Diabetes UK: “Consumers want to see clearer calorie labeling on food and menus” 

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23 May 2018 --- Consumers are more likely to purchase food if it is accompanied by clear calorie labels on its packaging or on the menu of the establishment, a survey conducted by Diabetes UK’s campaign, Food Upfront, has found. The survey sheds light on how the availability of clear labeling on food and drink could have considerable influence on the spending habits of the British public. Therefore, the campaign is calling for mandatory front-of-pack traffic light labeling on foods and menu calorie labeling in eating establishments.

“We already know that people living with diabetes want more information about what’s in the food and drink they buy, but what’s interesting is understanding how the availability of better nutritional labelling influence the spending habits of the public as a whole,” says Helen Dickens, Assistant Director of Campaigns and Mobilisation at Diabetes UK.

“These findings are a clear indicator, not only to the government but also to the food and drink and service industries, that the public has an appetite to see better information about the food they’re buying, and they’re willing to vote with their wallets. It’s not just good for the health of the public; it’s good for business as well. It’s becoming increasingly difficult for the government, and industry, to ignore the wishes of the consumer. The British public have spoken, and it’s time for the government to act, and take this simple, bold step to improving the health of the nation.”

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Image from Diabetes UK

The Food Upfront survey included 2,121 UK adults. Some key findings included:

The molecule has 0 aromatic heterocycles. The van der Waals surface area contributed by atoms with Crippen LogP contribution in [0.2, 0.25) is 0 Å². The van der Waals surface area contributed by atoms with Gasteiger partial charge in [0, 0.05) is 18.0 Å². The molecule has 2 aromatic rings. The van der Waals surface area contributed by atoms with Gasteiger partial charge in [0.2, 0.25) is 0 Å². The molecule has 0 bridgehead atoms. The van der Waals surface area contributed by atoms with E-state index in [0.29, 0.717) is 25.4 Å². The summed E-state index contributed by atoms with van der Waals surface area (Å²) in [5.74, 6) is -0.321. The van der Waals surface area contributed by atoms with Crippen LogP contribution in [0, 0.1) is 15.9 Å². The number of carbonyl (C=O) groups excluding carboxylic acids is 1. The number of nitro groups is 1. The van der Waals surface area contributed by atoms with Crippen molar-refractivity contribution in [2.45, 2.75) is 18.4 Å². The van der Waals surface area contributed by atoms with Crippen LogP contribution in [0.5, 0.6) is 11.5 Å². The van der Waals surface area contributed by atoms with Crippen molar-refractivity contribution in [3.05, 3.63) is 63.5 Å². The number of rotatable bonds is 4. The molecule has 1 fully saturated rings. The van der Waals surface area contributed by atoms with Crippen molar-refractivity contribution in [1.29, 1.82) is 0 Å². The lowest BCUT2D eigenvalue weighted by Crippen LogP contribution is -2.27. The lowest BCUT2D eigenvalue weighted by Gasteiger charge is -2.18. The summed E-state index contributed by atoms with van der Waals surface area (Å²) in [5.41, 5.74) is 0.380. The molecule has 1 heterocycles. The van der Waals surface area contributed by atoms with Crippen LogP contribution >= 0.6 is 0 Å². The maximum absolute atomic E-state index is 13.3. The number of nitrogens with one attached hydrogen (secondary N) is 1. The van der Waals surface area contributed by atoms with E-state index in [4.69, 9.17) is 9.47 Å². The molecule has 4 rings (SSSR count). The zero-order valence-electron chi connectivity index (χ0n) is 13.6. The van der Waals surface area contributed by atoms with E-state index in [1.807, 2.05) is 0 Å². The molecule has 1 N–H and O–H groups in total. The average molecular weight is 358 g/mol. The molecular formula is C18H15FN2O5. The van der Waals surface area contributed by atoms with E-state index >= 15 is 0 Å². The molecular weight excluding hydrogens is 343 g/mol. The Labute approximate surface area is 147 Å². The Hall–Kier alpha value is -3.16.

• Almost six in 10 (59 percent) also said that they were more likely to buy from an eating establishment where calorie labeling on food menus/ packaging was available.
  • Almost seven in 10 (69 percent) say price promotions on healthy food would make them more likely to eat in a particular eating establishment.

These simple steps by the government could make a significant difference in enabling people to make healthier choices, and in turn reduce the impact of obesity on the health of the nation, the campaign further suggest.

According to Diabetes UK, currently two-thirds of adults in the UK are overweight or obese, which is a significant risk factor for diabetes. Further, one in three children in England are either overweight or obese before they leave primary school.

Understanding the carbohydrate content of food is vital for people with diabetes who make adjustments to their insulin dose by counting their carbs. That’s why as part of the Food Upfront campaign, they are also calling for carbohydrate content per 100g and per portion to be displayed clearly and consistently on the back of all pre-packaged foods and drinks.


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